Why the Hunger Games Movie Didn’t Work…For Me…

I was so ready for this movie to be epic!

Of course, I am Janie-come-lately to the Hunger Games movie.  It was a deliberate choice for me.  I am in that space right now–you know the one where you don’t want to be around goo-gobs of people.   Where the thought of being surrounded by that many people ignites such dark thoughts that you know that it is not wise for you to be anywhere near a crowd–that’s where I am right now.  Anyway, the one place you shouldn’t be when you are in that kind of mood is in a theater where Hunger Games is playing on opening weekend.  So you have my excuse; now let me present my reaction.

I enjoyed the first novel in the Hunger Games series (complete disclosure, I have not read the subsequent books yet).  I was prepared to be swept up in the movie.  It had all of the elements:  a strong cast, a good story, plus Suzanne Collins was a writer and a producer (Yay Suzanne!  Score one for authors!)  Prepared as I was to completely give myself over to the experience of the movie, I found  myself leaving the theater relatively underwhelmed.

As I watched the film, I felt a sense of detachment.  I mean, it was interesting to look at, but it did not have me invested the way that the novel–which I read in one day–did.  As I watched, I tried to place a finger on what it was the movie was lacking.  All of the characters were there, relatively faithfully rendered.  All of the moments, which grabbed my heart when I read them in the book were there too.  There were moments that worked well.  The chilling discomfiture of  “The Reaping” was well done and made me squirm a little in my seat.  But something was missing.  When we got to the scene with Peeta and Katniss in the cave, I figured out what is was.   There was no chemistry.

Even though I am way over love triangles (really: way over.  I can’t even tell you how over.  Ok, let me stop.), I have to say that Hunger Games, the book, hinges in part on the relationship between Katniss and Peeta;  the entire latter half of the novel relies on the possibilities that exist between them.  The possibility that she is growing to care for him, in spite of herself and the circumstances.  Without that, the central motivation for Katniss repeatedly risking her life for Peeta is gone.  For me, there was no sense of that possibility in the movie.  Not for one second did I believe that Katniss felt anything at all for Peeta.  I didn’t even really believe that Peeta cared so deeply for Katniss.   Even in the forbidden fruit/never-going-to-happen (at least in this book) dynamic, there has to be chemistry.  There has to be the feeling that it could happen, if only one of the characters would let it.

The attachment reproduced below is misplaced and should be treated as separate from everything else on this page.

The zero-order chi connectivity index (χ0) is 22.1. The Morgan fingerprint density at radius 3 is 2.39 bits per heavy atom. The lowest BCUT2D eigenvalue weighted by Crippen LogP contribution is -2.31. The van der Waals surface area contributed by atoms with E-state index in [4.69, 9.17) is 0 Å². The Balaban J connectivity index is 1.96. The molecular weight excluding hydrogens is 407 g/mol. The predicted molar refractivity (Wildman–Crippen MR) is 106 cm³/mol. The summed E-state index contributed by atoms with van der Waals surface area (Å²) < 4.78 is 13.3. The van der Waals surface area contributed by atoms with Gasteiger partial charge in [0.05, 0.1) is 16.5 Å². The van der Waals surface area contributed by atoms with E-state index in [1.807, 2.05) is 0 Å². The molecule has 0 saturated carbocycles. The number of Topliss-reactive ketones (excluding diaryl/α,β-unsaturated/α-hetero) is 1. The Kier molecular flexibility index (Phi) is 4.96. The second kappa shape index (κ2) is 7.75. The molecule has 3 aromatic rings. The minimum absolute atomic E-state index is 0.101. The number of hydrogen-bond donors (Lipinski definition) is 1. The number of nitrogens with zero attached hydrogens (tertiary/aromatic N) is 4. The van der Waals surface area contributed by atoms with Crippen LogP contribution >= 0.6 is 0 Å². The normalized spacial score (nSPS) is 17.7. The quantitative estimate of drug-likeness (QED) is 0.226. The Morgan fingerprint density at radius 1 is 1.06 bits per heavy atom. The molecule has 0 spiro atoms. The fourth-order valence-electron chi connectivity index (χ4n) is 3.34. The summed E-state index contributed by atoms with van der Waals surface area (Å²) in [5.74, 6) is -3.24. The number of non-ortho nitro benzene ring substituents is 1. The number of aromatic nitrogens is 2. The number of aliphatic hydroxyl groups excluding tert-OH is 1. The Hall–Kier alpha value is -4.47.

And the Peeta/Katniss relationship was not the only thing that was missing that spark.  The development of those relationship dynamics seemed lacking across the board.  We did not get to see why and how Haymitch made the decision to really become the mentor that P and K needed.  Would you know, if you hadn’t read the book, why Cinna cared so much about K’s success? I sure wouldn’t, because it wasn’t in the film.  Those relationships were just presented and we were supposed to accept them as real and having depth. It doesn’t quite work that way.  Though Katniss was constructed as protective, even the scene with Rue’s death was not the tearjerker that I thought it would be.  Something about all of it just rang hollow.  And because it rang hollow, the emotional climax of the movie was…enh.

Maybe the exposition was too brief…I don’t know. I still can’t quite place my finger on it.

As you can see, I am disappointed by my disappointment in this opening film for the series.  On the heels of epic series like Harry Potter, I was hoping for another film series that I could sink my teeth into for a while.  Sadly, this first installation of the Hunger Games trilogy has not left me wanting more.   One thing that the folks who made the Potter films always remembered was that it was about the relationships.  The magic and the action sequences my be amazing to behold, but they mean nothing if the character investment is not there.  Moreover, that development needs as much time as the action sequences, particularly in the first film of a franchise. I am hoping that the DVD release is the extended cut, that fills in all of the gaps (fingers crossed).

Of course, I am probably alone in this.  The film did, after all, rake in goo-gobs of money.  Tell me, what were your thoughts?



Filed under Writing

3 responses to “Why the Hunger Games Movie Didn’t Work…For Me…

  1. Great post, L.M.! I have yet to see the Hunger Games, but my fifteen year old is a Hunger Games fanatic and HAS seen the film. She voiced your same sentiments.

  2. Pingback: Why I Will NOT Be Watching Mockingjay this Friday | L. M. Davis Writes

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